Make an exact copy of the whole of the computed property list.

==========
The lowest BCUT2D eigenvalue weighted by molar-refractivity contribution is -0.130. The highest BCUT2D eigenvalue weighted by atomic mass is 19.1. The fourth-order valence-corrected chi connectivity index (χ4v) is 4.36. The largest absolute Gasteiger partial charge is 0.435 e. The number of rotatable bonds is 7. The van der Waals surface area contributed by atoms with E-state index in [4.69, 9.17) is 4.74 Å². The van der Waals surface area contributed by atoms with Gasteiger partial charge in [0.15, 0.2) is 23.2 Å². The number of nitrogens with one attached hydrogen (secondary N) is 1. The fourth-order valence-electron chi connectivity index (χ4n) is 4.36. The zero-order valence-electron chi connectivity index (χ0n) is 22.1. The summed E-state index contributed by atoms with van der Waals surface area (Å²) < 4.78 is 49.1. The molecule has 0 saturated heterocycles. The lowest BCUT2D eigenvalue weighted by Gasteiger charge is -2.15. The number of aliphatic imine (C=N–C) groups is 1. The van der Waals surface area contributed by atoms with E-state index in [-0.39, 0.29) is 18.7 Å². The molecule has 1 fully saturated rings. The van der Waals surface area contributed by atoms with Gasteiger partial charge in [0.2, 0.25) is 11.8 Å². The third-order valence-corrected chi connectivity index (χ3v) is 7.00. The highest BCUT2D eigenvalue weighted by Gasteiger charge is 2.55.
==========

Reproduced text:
The lowest BCUT2D eigenvalue weighted by molar-refractivity contribution is -0.130. The highest BCUT2D eigenvalue weighted by atomic mass is 19.1. The fourth-order valence-corrected chi connectivity index (χ4v) is 4.36. The largest absolute Gasteiger partial charge is 0.435 e. The number of rotatable bonds is 7. The van der Waals surface area contributed by atoms with E-state index in [4.69, 9.17) is 4.74 Å². The van der Waals surface area contributed by atoms with Gasteiger partial charge in [0.15, 0.2) is 23.2 Å². The number of nitrogens with one attached hydrogen (secondary N) is 1. The fourth-order valence-electron chi connectivity index (χ4n) is 4.36. The zero-order valence-electron chi connectivity index (χ0n) is 22.1. The summed E-state index contributed by atoms with van der Waals surface area (Å²) < 4.78 is 49.1. The molecule has 0 saturated heterocycles. The lowest BCUT2D eigenvalue weighted by Gasteiger charge is -2.15. The number of aliphatic imine (C=N–C) groups is 1. The van der Waals surface area contributed by atoms with E-state index in [-0.39, 0.29) is 18.7 Å². The molecule has 1 fully saturated rings. The van der Waals surface area contributed by atoms with Gasteiger partial charge in [0.2, 0.25) is 11.8 Å². The third-order valence-corrected chi connectivity index (χ3v) is 7.00. The highest BCUT2D eigenvalue weighted by Gasteiger charge is 2.55.